2017 Mazda CX-9 Grand Touring AWD
Class: Midsize Crossover
Miles Driven: 987
Fuel Used: 43.2 gallons
Real-world fuel economy: 22.8 mpg
Driving mix: 30% city, 70% highway
|CG Report Card|
|Big & Tall comfort ratings are for front seats only. "Big" rating based on male tester weighing approximately 350 pounds, "Tall" rating based on 6'6"-tall male tester.|
|Room and Comfort||B+|
|Power and Performance||B|
|Fit and Finish||B+|
|Report-card grades are derived from a consensus of test-driver evaluations. All grades are versus other vehicles in the same class. Value grade is for specific trim level evaluated, and may not reflect Consumer Guide's impressions of the entire model lineup.|
|Big & Tall Comfort|
EPA-estimated fuel economy: 20/26/23 (city, highway, combined)
Base price: $42,270 (not including $940 destination charge)
Options on test car: Snowflake White Pearl paint ($200), all-weather floor mats ($200)
Price as tested: $43,610
The great: Interior appointments, sporty driving feel for a midsize crossover
The good: Powertrain performance, fuel economy
The not so good: Infotainment controls, not as spacious as some rivals
We drove the top-line Signature version of Mazda’s CX-9 last year and found it to be a sporty and nicely appointed midsize SUV … that bottom-lined at a rather sobering $45,215. This year we sampled the penultimate trim level, the Grand Touring, which gave up little of substance to its pricier brother for its slightly more palatable $43,610 sticker.
Yet some might argue that the Signature’s extra cost (which amounts to $2045 for 2017) is money well spent, if for no other reason than it adds some additional “bling” in the form of Nappa-leather upholstery, rosewood interior trim, and front LED accent lighting. However, a couple of CG test drivers noted that missing from the CX-9’s otherwise-extensive list of available features are height and lumbar adjustment for the front passenger seat (both being standard for the driver seat on all but the base Sport), ventilated front seats, and heated rear seats, all becoming increasingly common.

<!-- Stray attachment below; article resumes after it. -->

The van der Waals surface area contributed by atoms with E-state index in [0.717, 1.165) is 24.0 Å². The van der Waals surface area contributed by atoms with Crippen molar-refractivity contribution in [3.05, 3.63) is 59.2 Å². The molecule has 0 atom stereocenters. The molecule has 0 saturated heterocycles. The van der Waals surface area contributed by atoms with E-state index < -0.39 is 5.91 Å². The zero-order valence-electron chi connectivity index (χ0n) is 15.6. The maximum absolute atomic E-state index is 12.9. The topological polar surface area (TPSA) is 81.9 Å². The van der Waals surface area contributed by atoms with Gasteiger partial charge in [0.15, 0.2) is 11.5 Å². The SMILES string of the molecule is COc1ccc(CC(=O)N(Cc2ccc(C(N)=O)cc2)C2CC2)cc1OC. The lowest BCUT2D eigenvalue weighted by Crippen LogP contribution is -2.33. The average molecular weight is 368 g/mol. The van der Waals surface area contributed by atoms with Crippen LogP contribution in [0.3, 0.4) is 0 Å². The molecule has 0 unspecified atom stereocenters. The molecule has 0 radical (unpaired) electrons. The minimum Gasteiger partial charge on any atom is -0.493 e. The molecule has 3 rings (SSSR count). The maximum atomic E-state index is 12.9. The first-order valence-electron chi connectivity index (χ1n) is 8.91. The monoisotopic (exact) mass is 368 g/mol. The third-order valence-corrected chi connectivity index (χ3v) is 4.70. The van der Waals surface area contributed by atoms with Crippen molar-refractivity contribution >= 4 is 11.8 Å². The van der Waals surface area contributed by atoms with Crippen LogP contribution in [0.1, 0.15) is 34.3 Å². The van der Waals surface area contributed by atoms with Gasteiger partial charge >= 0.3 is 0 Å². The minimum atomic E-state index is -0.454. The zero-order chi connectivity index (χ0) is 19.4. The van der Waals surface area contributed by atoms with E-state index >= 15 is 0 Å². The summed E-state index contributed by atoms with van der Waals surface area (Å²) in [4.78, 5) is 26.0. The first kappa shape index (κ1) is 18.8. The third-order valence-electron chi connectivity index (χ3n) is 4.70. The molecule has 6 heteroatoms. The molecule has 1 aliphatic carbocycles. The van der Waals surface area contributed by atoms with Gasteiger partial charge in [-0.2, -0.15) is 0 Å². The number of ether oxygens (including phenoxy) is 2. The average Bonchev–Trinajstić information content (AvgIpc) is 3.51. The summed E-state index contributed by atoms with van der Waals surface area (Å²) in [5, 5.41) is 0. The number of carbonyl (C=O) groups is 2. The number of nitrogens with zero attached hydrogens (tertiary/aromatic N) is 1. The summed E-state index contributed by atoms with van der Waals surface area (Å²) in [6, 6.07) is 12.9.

A couple of our drivers also commented on the CX-9’s infotainment system, most specifically, its logistics. With its 2016 redesign, the CX-9 adopted Mazda’s “corporate” Commander Control, which adjusts audio and navigation settings via a large console control knob with actions being displayed on the dashboard screen. Oddly, the dash screen is only touch-sensitive when the vehicle isn’t moving, so when driving, all adjustments need to be made through the console knob. While we find that more tedious and distracting than using a touchscreen for adjustments, some of the logistics of the system also drew criticism, particularly with the navigation system. Although there were other elements that folks noted, one editor made the following notations:
“Tinkering with the nav system, I went to a menu of programmed settings, including lists of the nearest police and fire stations, etc. Under “Medical,” there was a thorough list of addresses for nearby pharmacies, doctor’s offices, dentists, and veterinarians—but no hospitals. At the moment that I was searching this list I was parked two blocks from a big hospital, but if I were not from the area, I wouldn’t have known it was there.”
Suffice it to say that buyers should take time to familiarize themselves with the layout before starting out.
Although the CX-9 offers 7-passenger seating, it’s not quite as roomy inside as some rival 3-row crossovers, though that will mostly be of concern only to really tall folks; for the rest of us, it’s just fine. One 5’9 tester found he could fit into the third row, though his knees-up posture made it suitable only for short trips. In terms of cargo space and interior storage, the CX-9 falls a bit short of the best in this class, but is certainly adequate in both regards.
Otherwise, the CX-9 truly impresses. Dynamically, it feels sportier than most other midsize crossovers, and even the relatively small 2.5-liter turbocharged engine (the only one offered) provides adequate power and good response. While V6-powered competitors — such as the Honda Pilot, Nissan Pathfinder, and Toyota Highlander — might feel stronger, in our tests, they haven’t come close to matching the 22.8- to 23.1-mpg we’ve averaged with the two CX-9s driven. There’s little wind or road noise on the highway, and besides the limitations mentioned above, the interior is nicely trimmed and very hospitable.
CX-9 strikes us as an unusually sporting midsize crossover with an equally unusual level of luxury (at least on the higher-line models we’ve driven), making it a great choice in the segment — even if you don’t need its third-row seating.
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